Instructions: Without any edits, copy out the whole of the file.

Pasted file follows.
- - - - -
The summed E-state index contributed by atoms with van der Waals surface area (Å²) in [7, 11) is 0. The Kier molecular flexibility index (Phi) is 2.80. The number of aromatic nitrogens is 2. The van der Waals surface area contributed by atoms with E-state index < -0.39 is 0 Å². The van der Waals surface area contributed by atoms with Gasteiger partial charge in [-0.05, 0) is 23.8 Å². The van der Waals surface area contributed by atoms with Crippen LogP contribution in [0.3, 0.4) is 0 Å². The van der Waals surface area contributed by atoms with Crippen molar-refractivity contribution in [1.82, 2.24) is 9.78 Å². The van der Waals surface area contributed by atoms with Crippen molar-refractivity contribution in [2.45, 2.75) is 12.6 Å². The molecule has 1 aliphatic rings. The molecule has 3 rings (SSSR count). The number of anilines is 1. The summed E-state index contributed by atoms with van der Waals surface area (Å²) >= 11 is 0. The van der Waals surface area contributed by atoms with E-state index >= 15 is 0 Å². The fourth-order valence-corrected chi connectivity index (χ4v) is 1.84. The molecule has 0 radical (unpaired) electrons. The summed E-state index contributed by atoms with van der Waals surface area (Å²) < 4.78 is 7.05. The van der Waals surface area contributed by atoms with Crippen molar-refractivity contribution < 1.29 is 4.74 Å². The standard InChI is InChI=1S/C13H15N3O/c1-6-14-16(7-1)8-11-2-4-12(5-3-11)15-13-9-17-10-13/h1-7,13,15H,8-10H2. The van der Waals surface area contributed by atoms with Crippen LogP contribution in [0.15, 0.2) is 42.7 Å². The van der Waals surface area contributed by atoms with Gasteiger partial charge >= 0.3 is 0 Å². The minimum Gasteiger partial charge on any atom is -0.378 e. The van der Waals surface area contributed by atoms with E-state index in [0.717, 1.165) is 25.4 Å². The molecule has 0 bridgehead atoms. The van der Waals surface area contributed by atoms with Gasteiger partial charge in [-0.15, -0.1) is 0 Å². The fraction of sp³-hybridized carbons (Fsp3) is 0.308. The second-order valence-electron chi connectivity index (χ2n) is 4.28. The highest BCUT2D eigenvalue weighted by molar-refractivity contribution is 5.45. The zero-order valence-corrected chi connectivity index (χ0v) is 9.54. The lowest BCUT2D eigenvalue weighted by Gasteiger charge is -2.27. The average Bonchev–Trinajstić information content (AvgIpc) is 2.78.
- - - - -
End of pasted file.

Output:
The summed E-state index contributed by atoms with van der Waals surface area (Å²) in [7, 11) is 0. The Kier molecular flexibility index (Phi) is 2.80. The number of aromatic nitrogens is 2. The van der Waals surface area contributed by atoms with E-state index < -0.39 is 0 Å². The van der Waals surface area contributed by atoms with Gasteiger partial charge in [-0.05, 0) is 23.8 Å². The van der Waals surface area contributed by atoms with Crippen LogP contribution in [0.3, 0.4) is 0 Å². The van der Waals surface area contributed by atoms with Crippen molar-refractivity contribution in [1.82, 2.24) is 9.78 Å². The van der Waals surface area contributed by atoms with Crippen molar-refractivity contribution in [2.45, 2.75) is 12.6 Å². The molecule has 1 aliphatic rings. The molecule has 3 rings (SSSR count). The number of anilines is 1. The summed E-state index contributed by atoms with van der Waals surface area (Å²) >= 11 is 0. The van der Waals surface area contributed by atoms with E-state index >= 15 is 0 Å². The fourth-order valence-corrected chi connectivity index (χ4v) is 1.84. The molecule has 0 radical (unpaired) electrons. The summed E-state index contributed by atoms with van der Waals surface area (Å²) < 4.78 is 7.05. The van der Waals surface area contributed by atoms with Crippen molar-refractivity contribution < 1.29 is 4.74 Å². The standard InChI is InChI=1S/C13H15N3O/c1-6-14-16(7-1)8-11-2-4-12(5-3-11)15-13-9-17-10-13/h1-7,13,15H,8-10H2. The van der Waals surface area contributed by atoms with Crippen LogP contribution in [0.15, 0.2) is 42.7 Å². The van der Waals surface area contributed by atoms with Gasteiger partial charge >= 0.3 is 0 Å². The minimum Gasteiger partial charge on any atom is -0.378 e. The van der Waals surface area contributed by atoms with E-state index in [0.717, 1.165) is 25.4 Å². The molecule has 0 bridgehead atoms. The van der Waals surface area contributed by atoms with Gasteiger partial charge in [-0.15, -0.1) is 0 Å². The fraction of sp³-hybridized carbons (Fsp3) is 0.308. The second-order valence-electron chi connectivity index (χ2n) is 4.28. The highest BCUT2D eigenvalue weighted by molar-refractivity contribution is 5.45. The zero-order valence-corrected chi connectivity index (χ0v) is 9.54. The lowest BCUT2D eigenvalue weighted by Gasteiger charge is -2.27. The average Bonchev–Trinajstić information content (AvgIpc) is 2.78.